Meet Eleanor Coke: Behind the photographs at Winchester Photographic Society’s 2022 Exhibition

We spoke to Eleanor Coke, a featured photographer in Winchester Photographic Society’s 2022 annual print exhibition, currently at City Space, The Arc. A recent beginner, she has made a significant impact with her exquisite takes on James Bond cars! She spoke to us about her fascination with her camera, her newfound love of black and white photography and what she has learnt from her time at Winchester Photographic Society (WPS).


Eleanor Coke. Girls Out For A Walk. Beginners Class.

When did you first start artistic photography and what kind of training have you had?

I purchased a small camera and for ten years, had it hanging around and would just take it to events. At the time I really struggled to understand how cameras work. When I retired four years ago, I decided to pursue photography, I needed a purpose and when I took photos occasionally, I really enjoyed it. I decided to make a membership to WPS my starting point. They run competitions and every member is invited to participate, but they do so much more. They also host different speakers, outings and workshops, which for a newcomer photographer is an incredibly good, comfortable place to start. Many members of the society have been doing photography for a long time and they know how to use 35mm film and reveal in a dark room. Whilst I came into photography in the digital era, I still appreciate that many members are willing to share their own experiences with photography.

I was also fortunate to pursue photography lessons from the Hampshire School of Photography. At the class, we were paired up with another student and we were given an assignment every month. One of the assignments was to do black and white photography, and some of the results of this task are presented in the WPS Annual Print Exhibition, currently at City Space.

The Third Time it's Enemy action - Goldfinger is an impressive take on the luxury and cine-noir characteristics of the James Bond saga. Could you tell us a bit more about what lies behind these photographs?

We visited the National Motor Museum, Beaulieu. They have a great exhibition of the James Bond cars at the moment and I decided to challenge myself and take photographs of the cars. It was really quite difficult to photograph, the cars are kept in great big warehouse with huge lights on the ceiling. I had to move around a lot to try to make sure I did not get overexposed images. Because you got shadows from other things that hung over the ceiling of the exhibition room, it made it extra challenging. The space is also very well lit, I aimed to capture the light patters on the metal. Doing this series of photographs has taught me that what I really like is small details, seeing patters which you do not normally see. Landscapes are not particularly my favourite, but I quite enjoyed photographing the detailed reflection play on these cars. I like black and white photography, as it is quite clean and brings out much more detail. I like the change in tones to something quite black to anything in between, it really did bring out the detail which I believe probably if the photograph was in colour, you would not have seen the reflection in such contrast.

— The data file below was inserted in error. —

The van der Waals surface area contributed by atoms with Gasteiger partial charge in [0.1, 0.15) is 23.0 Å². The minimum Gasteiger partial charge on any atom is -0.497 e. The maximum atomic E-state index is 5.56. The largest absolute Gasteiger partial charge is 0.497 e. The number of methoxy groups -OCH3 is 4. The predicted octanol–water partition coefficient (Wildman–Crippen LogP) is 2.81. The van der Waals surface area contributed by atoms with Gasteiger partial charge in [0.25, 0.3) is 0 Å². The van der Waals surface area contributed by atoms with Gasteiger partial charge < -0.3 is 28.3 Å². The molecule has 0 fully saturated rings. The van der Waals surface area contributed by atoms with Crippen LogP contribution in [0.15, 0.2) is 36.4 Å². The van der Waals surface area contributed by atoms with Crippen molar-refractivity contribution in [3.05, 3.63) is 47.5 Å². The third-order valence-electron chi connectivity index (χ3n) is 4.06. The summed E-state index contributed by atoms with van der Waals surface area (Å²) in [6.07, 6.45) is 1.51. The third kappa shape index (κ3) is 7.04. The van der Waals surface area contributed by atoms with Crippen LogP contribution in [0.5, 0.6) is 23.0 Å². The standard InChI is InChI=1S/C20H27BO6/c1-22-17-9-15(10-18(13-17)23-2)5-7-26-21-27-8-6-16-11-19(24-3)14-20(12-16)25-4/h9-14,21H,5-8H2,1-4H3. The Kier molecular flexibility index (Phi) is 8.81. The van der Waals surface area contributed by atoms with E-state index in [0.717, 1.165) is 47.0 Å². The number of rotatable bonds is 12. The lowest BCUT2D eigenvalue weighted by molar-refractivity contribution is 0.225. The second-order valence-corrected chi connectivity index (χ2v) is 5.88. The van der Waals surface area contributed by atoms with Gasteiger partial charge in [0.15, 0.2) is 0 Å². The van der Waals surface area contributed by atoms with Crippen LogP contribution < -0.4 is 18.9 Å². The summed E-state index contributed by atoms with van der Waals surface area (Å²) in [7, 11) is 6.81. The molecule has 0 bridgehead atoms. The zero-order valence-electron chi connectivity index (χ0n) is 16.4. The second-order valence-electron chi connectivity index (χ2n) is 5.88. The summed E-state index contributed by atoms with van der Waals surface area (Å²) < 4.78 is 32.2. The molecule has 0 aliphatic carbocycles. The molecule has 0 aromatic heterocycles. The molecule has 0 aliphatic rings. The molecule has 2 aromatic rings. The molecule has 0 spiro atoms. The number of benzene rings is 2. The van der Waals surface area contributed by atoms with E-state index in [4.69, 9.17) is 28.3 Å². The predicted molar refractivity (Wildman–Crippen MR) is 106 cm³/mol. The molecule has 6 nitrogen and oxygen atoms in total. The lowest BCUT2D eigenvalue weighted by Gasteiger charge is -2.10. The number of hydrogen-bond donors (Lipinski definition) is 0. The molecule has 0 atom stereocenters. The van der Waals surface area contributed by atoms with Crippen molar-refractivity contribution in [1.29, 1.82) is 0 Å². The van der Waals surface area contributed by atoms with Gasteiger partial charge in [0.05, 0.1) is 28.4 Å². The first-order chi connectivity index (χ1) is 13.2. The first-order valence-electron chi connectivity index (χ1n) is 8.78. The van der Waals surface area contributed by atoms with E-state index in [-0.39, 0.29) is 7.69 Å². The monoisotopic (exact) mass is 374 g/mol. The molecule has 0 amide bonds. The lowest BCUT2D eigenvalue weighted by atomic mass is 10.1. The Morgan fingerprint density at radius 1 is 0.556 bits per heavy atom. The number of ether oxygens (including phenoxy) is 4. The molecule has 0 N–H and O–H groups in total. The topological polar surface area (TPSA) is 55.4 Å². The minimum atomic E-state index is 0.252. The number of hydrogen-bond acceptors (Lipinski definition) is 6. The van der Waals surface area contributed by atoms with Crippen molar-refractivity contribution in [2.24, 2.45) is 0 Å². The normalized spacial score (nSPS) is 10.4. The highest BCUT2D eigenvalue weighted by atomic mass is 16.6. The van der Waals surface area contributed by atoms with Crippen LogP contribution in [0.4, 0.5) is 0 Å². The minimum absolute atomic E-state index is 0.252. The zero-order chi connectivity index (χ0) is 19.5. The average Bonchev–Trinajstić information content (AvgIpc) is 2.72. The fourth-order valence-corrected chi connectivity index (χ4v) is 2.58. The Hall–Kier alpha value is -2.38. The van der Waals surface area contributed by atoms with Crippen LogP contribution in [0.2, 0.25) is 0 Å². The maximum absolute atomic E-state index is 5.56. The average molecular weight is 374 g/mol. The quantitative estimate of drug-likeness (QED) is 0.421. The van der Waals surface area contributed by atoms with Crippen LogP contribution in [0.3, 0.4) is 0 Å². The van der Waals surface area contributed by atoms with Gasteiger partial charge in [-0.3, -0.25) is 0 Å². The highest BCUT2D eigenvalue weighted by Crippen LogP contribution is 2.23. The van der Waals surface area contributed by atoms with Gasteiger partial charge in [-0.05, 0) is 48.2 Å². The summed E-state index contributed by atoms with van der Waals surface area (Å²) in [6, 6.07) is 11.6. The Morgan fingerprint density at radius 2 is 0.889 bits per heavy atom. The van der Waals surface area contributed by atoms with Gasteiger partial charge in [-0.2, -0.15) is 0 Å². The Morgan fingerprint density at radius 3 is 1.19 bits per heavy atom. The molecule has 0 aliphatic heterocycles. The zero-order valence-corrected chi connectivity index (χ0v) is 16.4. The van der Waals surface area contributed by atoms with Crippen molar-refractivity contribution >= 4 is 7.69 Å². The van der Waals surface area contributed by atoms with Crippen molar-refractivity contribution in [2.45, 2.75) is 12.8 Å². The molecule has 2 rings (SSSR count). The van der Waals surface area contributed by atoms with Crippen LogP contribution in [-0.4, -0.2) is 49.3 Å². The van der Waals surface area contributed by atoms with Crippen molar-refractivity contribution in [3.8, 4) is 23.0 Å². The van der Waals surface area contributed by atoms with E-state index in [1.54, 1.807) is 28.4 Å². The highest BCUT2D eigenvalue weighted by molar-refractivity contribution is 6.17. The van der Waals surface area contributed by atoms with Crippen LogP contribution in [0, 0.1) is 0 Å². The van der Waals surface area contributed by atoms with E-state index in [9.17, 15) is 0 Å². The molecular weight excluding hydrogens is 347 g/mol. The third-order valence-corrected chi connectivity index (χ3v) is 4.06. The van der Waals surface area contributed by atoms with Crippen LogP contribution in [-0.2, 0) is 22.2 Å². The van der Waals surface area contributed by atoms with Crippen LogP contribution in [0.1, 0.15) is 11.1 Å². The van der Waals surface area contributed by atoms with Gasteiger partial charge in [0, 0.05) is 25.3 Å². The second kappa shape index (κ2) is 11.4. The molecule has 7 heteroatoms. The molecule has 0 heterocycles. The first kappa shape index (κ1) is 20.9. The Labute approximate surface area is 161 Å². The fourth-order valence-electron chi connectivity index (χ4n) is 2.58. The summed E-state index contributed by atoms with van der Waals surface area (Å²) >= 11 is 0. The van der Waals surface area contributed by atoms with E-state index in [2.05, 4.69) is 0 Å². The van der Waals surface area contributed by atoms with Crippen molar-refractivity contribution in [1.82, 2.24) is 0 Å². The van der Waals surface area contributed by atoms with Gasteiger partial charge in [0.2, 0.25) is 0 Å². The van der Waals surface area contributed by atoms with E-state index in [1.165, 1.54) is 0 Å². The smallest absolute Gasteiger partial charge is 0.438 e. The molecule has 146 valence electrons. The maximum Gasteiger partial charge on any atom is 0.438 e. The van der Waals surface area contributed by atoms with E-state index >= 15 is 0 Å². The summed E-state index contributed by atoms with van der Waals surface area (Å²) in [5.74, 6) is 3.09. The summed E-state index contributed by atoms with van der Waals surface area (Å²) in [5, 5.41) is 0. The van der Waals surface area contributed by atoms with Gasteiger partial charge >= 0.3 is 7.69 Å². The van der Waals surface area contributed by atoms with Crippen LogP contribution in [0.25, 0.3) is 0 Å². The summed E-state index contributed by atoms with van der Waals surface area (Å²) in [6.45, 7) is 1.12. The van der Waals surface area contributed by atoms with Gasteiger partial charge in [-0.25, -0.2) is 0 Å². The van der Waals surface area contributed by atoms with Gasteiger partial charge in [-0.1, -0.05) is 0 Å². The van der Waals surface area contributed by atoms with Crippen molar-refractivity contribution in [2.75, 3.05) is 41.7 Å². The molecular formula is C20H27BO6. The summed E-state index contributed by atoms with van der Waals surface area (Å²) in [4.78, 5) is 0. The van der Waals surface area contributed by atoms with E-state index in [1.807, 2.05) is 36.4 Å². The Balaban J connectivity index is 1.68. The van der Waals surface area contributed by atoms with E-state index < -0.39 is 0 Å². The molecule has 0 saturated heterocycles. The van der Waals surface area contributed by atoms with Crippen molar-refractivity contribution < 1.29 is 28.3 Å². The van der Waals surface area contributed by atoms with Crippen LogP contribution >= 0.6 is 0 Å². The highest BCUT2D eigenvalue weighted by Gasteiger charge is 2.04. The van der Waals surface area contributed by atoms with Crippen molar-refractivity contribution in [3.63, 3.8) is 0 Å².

What could you recommend to people in Hampshire interested in pursuing photography?

I think that if anybody is not only wanting to learn photography, but wants to better their photography, WPS is a good place to start. Being able to see some of the work of the photographic members, but also hearing from a rich range of speakers is great. WPS always gather excellent quality speakers across all the genres of photography. Just seeing other colleagues’ work is inspirational and it offers many ideas. I would suggest to young photographers to go to their local photographic society because members will be helpful and teach you how to operate a camera and make the best use of it. But most importantly, just to pick up your camera, to go outside and enjoy it. I just love it; I really enjoy photography. It is just mindfulness in the moment of using the camera, and it does not matter whether it is your phone or a sophisticated camera.


Winchester Photographic Society 2022 is now at City Space, The Arc until 15 May 2022. Prints are available for sale, and you can vote for your favourite photo for the People’s Choice Award, which will be published at the end of the exhibition. Visit City Space at The Arc to purchase your prints, available for collection when the exhibition closes.

Visit www.winphotosoc.uk to learn more about the society, see examples of members’ work and view the programme of events.

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Hampshire Cultural Trust

From museums to galleries to arts centres, we manage and support 23 attractions across the county, welcoming over 740,000 people each year. Our charitable purpose is changing lives through culture.
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